Peri- and post-menopausal women frequently complain of insomnia or poor sleep quality. Sleep disturbance is often attributed to nocturnal hot flashes; however, a sizeable proportion of menopausal women may have a primary sleep disorder. As [...]
Several years ago, we reviewed a paper suggesting that estrogen may have beneficial effects for women with schizophrenia. In this study, women with schizophrenia were treated with estrogen in addition to their antipsychotic medications. [...]
In a study including Latin American women 40 to 59 years of age who had not menstruated for more than 1 year (or had undergone a bilateral oophorectomy), 49.1% of the participants were depressed and [...]
According to a new study, supplementation with calcium and vitamin D does not appear to improve menopause-related vasomotor symptoms, mood changes, or sleep quality in postmenopausal women. This was a secondary analysis of data from the Women’s [...]
The US Food and Drug Administration (FDA) has approved a novel estrogen-based drug for women for the treatment of moderate-to-severe vasomotor symptoms and osteoporosis associated with menopause. Duavee (Wyeth Pharmaceuticals) is a once-a-day tablet containing a combination of conjugated estrogens and bazedoxifene, an estrogen agonist/antagonist.
Several recent studies have examined the impact of various types of physical activity on menopausal symptoms, including hot flashes, night sweats, and sleep disturbance.
In a recent randomized, single-blind, controlled, clinical trial, 187 postmenopausal women reporting at least 7 hot flashes per day received five weekly sessions of either clinical hypnosis or structured-attention control. Hot flash score were assessed by daily diaries on weeks 2 to 6 and at week 12.
We previously reported on studies suggesting estrogen may be helpful for the treatment of depression in peri- and post-menopausal women, either alone or in combination with an antidepressant. In addition, other studies have suggested that older, postmenopausal women may respond more poorly to antidepressants than premenopausal women. Two recent studies attempt to better understand the impact of reproductive hormones on clinical presentation and treatment response of depression in women.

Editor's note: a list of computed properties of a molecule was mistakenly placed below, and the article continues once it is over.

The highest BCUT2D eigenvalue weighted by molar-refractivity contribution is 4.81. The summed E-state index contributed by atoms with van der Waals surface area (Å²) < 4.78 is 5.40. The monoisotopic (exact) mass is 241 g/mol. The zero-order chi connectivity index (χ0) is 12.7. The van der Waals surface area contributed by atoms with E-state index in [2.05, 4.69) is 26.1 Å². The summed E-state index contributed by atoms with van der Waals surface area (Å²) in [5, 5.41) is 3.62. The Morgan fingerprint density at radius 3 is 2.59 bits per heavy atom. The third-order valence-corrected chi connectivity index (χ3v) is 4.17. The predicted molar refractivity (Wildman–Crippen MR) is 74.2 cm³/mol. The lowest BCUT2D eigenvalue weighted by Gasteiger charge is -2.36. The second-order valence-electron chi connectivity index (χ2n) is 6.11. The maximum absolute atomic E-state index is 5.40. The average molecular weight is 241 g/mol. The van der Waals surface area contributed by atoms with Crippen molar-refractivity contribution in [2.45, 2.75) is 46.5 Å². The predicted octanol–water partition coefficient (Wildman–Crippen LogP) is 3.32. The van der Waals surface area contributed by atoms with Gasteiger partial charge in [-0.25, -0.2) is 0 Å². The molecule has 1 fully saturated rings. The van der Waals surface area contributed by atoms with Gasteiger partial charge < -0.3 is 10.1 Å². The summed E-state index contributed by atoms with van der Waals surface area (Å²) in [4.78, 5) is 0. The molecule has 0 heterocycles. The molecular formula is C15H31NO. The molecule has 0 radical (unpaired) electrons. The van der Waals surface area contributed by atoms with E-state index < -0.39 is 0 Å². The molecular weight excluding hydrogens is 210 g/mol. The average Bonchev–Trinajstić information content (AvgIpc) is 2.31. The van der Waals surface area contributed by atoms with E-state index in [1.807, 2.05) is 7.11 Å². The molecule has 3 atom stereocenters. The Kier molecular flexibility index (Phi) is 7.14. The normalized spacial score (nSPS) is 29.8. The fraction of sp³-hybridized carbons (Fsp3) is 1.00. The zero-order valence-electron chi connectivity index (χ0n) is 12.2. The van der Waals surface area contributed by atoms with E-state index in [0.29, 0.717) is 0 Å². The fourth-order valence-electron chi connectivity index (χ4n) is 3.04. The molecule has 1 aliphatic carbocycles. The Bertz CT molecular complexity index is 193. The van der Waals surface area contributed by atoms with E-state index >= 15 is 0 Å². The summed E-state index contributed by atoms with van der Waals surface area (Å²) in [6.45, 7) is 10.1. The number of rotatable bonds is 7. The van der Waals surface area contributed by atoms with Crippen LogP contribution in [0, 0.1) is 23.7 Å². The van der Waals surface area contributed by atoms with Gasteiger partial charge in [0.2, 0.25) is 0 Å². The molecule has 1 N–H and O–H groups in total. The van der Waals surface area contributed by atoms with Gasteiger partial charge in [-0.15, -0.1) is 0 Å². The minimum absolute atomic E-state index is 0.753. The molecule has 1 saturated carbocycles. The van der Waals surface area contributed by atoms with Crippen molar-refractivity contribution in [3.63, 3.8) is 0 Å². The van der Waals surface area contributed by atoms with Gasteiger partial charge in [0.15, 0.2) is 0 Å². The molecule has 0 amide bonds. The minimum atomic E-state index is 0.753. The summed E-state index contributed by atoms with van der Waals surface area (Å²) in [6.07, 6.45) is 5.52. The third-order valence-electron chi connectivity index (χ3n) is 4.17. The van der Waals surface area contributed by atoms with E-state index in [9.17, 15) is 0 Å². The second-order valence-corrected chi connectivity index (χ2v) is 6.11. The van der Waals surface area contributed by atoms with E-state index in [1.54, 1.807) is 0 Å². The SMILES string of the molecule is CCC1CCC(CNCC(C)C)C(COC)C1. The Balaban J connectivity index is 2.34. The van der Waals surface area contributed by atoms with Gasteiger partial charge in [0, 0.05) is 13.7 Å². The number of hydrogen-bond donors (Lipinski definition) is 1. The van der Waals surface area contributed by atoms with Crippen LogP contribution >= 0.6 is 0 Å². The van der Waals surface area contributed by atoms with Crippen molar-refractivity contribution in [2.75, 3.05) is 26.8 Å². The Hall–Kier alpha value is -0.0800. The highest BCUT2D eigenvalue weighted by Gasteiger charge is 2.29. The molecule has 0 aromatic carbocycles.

Soy-based products have long been touted as a treatment for menopausal symptoms. However, many of the clinical studies measuring the effectiveness of dietary sources of soy isoflavones (e.g., soy beverages, soy powder) for the treatment of menopausal vasomotor symptoms (i.e., hot flushes, night sweats) have been negative. Less is known about the effects of soy on cognition. A large clinical trial suggests that soy may not have any positive effects on cognition in postmenopausal women.
As a result of dramatically increased life expectancies in industrialized countries, healthy women today expect to spend nearly 40% of their lives after menopause. For these postmenopausal women, lack of estrogen may contribute to long-term adverse effects, including cardiovascular disease and osteoporosis. Many postmenopausal women might benefit from hormone replacement therapy (HRT) with estrogens and progestins; however, a number of recent studies in the USA and Europe suggest that the potential risks of hormonal replacement therapy may sometime exceed the expected benefits. Thus, many treaters now avoid the use of hormone replacement therapy in peri- and postmenopausal women.